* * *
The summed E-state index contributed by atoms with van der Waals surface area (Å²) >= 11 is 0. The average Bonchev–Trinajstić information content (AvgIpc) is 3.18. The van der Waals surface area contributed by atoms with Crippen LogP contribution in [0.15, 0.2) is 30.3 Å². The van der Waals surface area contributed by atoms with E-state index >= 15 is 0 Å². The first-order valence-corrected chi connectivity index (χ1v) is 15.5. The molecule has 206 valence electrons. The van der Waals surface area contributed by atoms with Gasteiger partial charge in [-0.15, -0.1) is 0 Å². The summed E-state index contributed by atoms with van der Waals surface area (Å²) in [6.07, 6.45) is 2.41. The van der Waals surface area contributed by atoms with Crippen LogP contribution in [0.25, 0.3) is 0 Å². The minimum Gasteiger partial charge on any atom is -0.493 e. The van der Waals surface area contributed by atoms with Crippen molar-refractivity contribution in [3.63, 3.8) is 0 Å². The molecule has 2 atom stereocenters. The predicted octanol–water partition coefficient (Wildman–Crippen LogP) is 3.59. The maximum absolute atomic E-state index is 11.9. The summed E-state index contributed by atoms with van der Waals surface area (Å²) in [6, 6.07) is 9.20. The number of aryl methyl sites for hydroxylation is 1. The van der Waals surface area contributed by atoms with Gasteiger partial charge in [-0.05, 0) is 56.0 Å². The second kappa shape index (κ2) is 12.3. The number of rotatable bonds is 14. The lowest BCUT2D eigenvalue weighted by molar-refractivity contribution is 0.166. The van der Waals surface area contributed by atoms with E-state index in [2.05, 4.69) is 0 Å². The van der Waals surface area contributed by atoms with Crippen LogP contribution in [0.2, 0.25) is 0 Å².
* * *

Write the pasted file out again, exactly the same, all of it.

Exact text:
The summed E-state index contributed by atoms with van der Waals surface area (Å²) >= 11 is 0. The average Bonchev–Trinajstić information content (AvgIpc) is 3.18. The van der Waals surface area contributed by atoms with Crippen LogP contribution in [0.15, 0.2) is 30.3 Å². The van der Waals surface area contributed by atoms with E-state index >= 15 is 0 Å². The first-order valence-corrected chi connectivity index (χ1v) is 15.5. The molecule has 206 valence electrons. The van der Waals surface area contributed by atoms with Gasteiger partial charge in [-0.15, -0.1) is 0 Å². The summed E-state index contributed by atoms with van der Waals surface area (Å²) in [6.07, 6.45) is 2.41. The van der Waals surface area contributed by atoms with Crippen LogP contribution in [0.25, 0.3) is 0 Å². The minimum Gasteiger partial charge on any atom is -0.493 e. The van der Waals surface area contributed by atoms with Crippen molar-refractivity contribution in [3.63, 3.8) is 0 Å². The molecule has 2 atom stereocenters. The predicted octanol–water partition coefficient (Wildman–Crippen LogP) is 3.59. The maximum absolute atomic E-state index is 11.9. The summed E-state index contributed by atoms with van der Waals surface area (Å²) in [6, 6.07) is 9.20. The number of aryl methyl sites for hydroxylation is 1. The van der Waals surface area contributed by atoms with Gasteiger partial charge in [-0.05, 0) is 56.0 Å². The second kappa shape index (κ2) is 12.3. The number of rotatable bonds is 14. The lowest BCUT2D eigenvalue weighted by molar-refractivity contribution is 0.166. The van der Waals surface area contributed by atoms with E-state index in [2.05, 4.69) is 0 Å². The van der Waals surface area contributed by atoms with Crippen LogP contribution in [0.2, 0.25) is 0 Å².